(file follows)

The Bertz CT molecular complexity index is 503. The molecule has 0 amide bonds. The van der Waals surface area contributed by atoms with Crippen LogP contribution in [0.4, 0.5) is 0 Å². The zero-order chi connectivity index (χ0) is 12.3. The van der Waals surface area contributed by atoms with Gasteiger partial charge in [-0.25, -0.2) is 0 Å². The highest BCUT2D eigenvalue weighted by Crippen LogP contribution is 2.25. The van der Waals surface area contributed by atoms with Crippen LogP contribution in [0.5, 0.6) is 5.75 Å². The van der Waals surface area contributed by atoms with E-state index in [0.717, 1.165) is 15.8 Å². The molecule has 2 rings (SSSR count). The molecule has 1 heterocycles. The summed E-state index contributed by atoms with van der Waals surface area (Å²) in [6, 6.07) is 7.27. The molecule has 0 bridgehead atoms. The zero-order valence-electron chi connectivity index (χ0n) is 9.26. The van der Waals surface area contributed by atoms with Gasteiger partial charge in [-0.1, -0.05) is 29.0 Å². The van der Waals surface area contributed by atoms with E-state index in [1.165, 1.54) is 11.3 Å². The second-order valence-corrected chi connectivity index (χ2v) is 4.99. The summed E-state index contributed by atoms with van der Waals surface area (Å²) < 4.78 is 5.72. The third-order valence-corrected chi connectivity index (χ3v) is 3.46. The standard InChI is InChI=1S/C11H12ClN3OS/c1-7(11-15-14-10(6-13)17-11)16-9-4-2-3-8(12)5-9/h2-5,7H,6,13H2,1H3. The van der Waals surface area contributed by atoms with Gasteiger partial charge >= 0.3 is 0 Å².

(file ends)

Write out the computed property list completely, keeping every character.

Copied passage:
The Bertz CT molecular complexity index is 503. The molecule has 0 amide bonds. The van der Waals surface area contributed by atoms with Crippen LogP contribution in [0.4, 0.5) is 0 Å². The zero-order chi connectivity index (χ0) is 12.3. The van der Waals surface area contributed by atoms with Gasteiger partial charge in [-0.25, -0.2) is 0 Å². The highest BCUT2D eigenvalue weighted by Crippen LogP contribution is 2.25. The van der Waals surface area contributed by atoms with Crippen LogP contribution in [0.5, 0.6) is 5.75 Å². The van der Waals surface area contributed by atoms with E-state index in [0.717, 1.165) is 15.8 Å². The molecule has 2 rings (SSSR count). The molecule has 1 heterocycles. The summed E-state index contributed by atoms with van der Waals surface area (Å²) in [6, 6.07) is 7.27. The molecule has 0 bridgehead atoms. The zero-order valence-electron chi connectivity index (χ0n) is 9.26. The van der Waals surface area contributed by atoms with Gasteiger partial charge in [-0.1, -0.05) is 29.0 Å². The van der Waals surface area contributed by atoms with E-state index in [1.165, 1.54) is 11.3 Å². The second-order valence-corrected chi connectivity index (χ2v) is 4.99. The summed E-state index contributed by atoms with van der Waals surface area (Å²) < 4.78 is 5.72. The third-order valence-corrected chi connectivity index (χ3v) is 3.46. The standard InChI is InChI=1S/C11H12ClN3OS/c1-7(11-15-14-10(6-13)17-11)16-9-4-2-3-8(12)5-9/h2-5,7H,6,13H2,1H3. The van der Waals surface area contributed by atoms with Gasteiger partial charge >= 0.3 is 0 Å².